There have been 10 proposed constitutional amendments on the ballot in the last four elections, and nine of them have passed. Voters chose to dramatically remake the Public Regulation Commission in 2020, create a new ethics commission in 2018 and reform our bail system in 2016. The only proposal not to pass was in 2014 and would have required school board elections to be held separately from other partisan elections.
There will be three constitutional amendments on the ballot this year, including one to increase funding for early childhood education by taking an additional 1.25 percent each year from the Land Grant Permanent Fund. That would generate $211.5 million in fiscal year 2023, with $126.9 million going to early childhood programs and $84.6 million to public schools, according to a legislative analysis.
The primary argument against the amendment is if you increase the distribution from any fund, that will hasten its depletion. The fund gets its money from leases and royalties for oil and gas drilling on state lands. That money is then invested by the State Investment Council. As we all know, the stock market has fallen dramatically from early 2021 when the bill was passed.
Drafters of the original provision were looking ahead to the day when oil and gas would run out, and wanted to ensure schools would still be funded. That remains a valid concern, but it’s wrong to put the wellbeing of tomorrow’s children ahead of those who are falling behind today.
The state has taken steps to improve services for children who are too young to attend public schools, including the creation of a new cabinet-level department in 2019. And, they created a separate fund in 2020 for early childhood education.
They have been able to increase funding during years when the state has seen dramatic revenue growth and increased budgets. But history suggests the boom years won’t last. An ongoing commitment to early childhood education requires a more permanent funding source.
There are two other proposed amendments on the ballot. One addresses what is probably the most antiquated and unnecessarily burdensome provision in our Constitution, the anti-donation clause. Under this amendment, state funds could be used for essential services like broadband Internet, energy and water. We are undoubtedly the only state in the nation that requires a constitutional amendment for those simple functions of governing.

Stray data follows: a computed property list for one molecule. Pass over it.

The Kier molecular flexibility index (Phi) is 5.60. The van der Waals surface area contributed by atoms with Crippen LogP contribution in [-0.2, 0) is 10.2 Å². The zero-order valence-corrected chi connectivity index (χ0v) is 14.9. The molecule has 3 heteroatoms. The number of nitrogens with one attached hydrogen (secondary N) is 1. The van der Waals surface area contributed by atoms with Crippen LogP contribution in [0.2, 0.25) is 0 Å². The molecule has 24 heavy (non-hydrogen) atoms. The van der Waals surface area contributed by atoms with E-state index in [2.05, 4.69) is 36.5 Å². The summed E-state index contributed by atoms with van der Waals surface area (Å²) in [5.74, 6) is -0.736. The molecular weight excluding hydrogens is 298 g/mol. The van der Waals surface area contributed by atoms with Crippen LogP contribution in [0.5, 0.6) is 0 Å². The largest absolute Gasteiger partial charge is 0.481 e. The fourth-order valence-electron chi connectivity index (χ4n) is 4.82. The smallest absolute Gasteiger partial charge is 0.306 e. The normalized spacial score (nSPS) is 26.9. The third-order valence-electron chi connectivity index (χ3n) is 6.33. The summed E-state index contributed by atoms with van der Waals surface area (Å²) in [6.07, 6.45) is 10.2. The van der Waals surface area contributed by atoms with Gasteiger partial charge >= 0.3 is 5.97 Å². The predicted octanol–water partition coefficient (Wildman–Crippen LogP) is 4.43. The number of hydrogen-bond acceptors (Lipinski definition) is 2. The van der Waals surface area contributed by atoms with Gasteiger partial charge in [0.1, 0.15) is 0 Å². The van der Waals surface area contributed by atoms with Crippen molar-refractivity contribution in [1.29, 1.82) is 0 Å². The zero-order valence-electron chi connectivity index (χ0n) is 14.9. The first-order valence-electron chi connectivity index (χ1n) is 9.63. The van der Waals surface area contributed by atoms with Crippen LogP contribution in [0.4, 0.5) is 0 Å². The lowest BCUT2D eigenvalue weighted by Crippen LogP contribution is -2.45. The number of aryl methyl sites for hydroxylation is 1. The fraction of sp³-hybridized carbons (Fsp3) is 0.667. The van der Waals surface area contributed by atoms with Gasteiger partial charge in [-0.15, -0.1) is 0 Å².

The third amendment would delay the general election for a newly appointed judge until at least one year from the appointment.
I support all three amendments, but I also think it’s time that we stop making tweaks every two years and finally take a hard look at our Constitution, which was written for a much slower, more agrarian society.
Are we well served by being the only state in the nation with an unpaid and unstaffed Legislature? Do the alternating 60-day and 30-day legislative sessions, originally designed to allow lawmakers to get back home to tend their crops, allow for thorough debate of the many pressing issues facing the Legislature today?
The fact that voters are so likely to agree to changes (90 percent over the last four elections) suggests there is a widespread understanding that our Constitution is a flawed document. Instead of making small improvements every two years, lawmakers should get serious about a bipartisan effort to thoroughly review the Constitution and make more fundamental changes to how we govern ourselves.
Walter Rubel can be reached at firstname.lastname@example.org
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